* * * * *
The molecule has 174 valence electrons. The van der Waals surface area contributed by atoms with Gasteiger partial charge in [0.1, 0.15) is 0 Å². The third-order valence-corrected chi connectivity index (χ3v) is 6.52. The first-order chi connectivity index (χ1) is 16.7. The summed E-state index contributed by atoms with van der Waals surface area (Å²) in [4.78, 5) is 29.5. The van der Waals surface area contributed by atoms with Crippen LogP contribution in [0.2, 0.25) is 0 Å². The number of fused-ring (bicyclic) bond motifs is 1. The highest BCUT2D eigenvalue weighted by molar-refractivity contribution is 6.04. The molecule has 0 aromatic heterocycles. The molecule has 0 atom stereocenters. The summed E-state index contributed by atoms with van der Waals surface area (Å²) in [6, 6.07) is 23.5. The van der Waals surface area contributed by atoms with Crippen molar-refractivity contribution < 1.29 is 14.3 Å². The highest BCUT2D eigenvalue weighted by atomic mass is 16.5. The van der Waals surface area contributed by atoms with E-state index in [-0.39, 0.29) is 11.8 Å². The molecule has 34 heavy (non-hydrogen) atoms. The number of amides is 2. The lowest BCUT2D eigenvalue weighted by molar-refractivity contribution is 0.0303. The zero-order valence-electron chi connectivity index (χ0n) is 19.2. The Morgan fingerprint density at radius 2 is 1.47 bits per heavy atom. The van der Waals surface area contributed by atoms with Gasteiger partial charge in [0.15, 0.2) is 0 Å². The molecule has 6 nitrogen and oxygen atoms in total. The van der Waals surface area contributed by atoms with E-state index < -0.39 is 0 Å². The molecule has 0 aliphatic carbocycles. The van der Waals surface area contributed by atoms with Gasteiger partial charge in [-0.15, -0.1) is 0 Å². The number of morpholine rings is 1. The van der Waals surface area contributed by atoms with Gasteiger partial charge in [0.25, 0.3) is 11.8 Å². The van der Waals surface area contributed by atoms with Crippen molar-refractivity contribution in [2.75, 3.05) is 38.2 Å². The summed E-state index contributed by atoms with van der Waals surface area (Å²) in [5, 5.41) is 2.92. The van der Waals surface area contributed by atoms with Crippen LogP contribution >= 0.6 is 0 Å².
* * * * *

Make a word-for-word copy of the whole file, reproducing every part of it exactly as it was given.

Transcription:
The molecule has 174 valence electrons. The van der Waals surface area contributed by atoms with Gasteiger partial charge in [0.1, 0.15) is 0 Å². The third-order valence-corrected chi connectivity index (χ3v) is 6.52. The first-order chi connectivity index (χ1) is 16.7. The summed E-state index contributed by atoms with van der Waals surface area (Å²) in [4.78, 5) is 29.5. The van der Waals surface area contributed by atoms with Crippen LogP contribution in [0.2, 0.25) is 0 Å². The number of fused-ring (bicyclic) bond motifs is 1. The highest BCUT2D eigenvalue weighted by molar-refractivity contribution is 6.04. The molecule has 0 aromatic heterocycles. The molecule has 0 atom stereocenters. The summed E-state index contributed by atoms with van der Waals surface area (Å²) in [6, 6.07) is 23.5. The van der Waals surface area contributed by atoms with Crippen molar-refractivity contribution < 1.29 is 14.3 Å². The highest BCUT2D eigenvalue weighted by atomic mass is 16.5. The van der Waals surface area contributed by atoms with E-state index in [-0.39, 0.29) is 11.8 Å². The molecule has 34 heavy (non-hydrogen) atoms. The number of amides is 2. The lowest BCUT2D eigenvalue weighted by molar-refractivity contribution is 0.0303. The zero-order valence-electron chi connectivity index (χ0n) is 19.2. The Morgan fingerprint density at radius 2 is 1.47 bits per heavy atom. The van der Waals surface area contributed by atoms with Gasteiger partial charge in [0.15, 0.2) is 0 Å². The molecule has 6 nitrogen and oxygen atoms in total. The van der Waals surface area contributed by atoms with E-state index < -0.39 is 0 Å². The molecule has 0 aliphatic carbocycles. The van der Waals surface area contributed by atoms with Gasteiger partial charge in [-0.15, -0.1) is 0 Å². The number of morpholine rings is 1. The van der Waals surface area contributed by atoms with Gasteiger partial charge in [0.25, 0.3) is 11.8 Å². The van der Waals surface area contributed by atoms with Crippen molar-refractivity contribution in [2.75, 3.05) is 38.2 Å². The summed E-state index contributed by atoms with van der Waals surface area (Å²) in [5, 5.41) is 2.92. The van der Waals surface area contributed by atoms with Crippen LogP contribution >= 0.6 is 0 Å².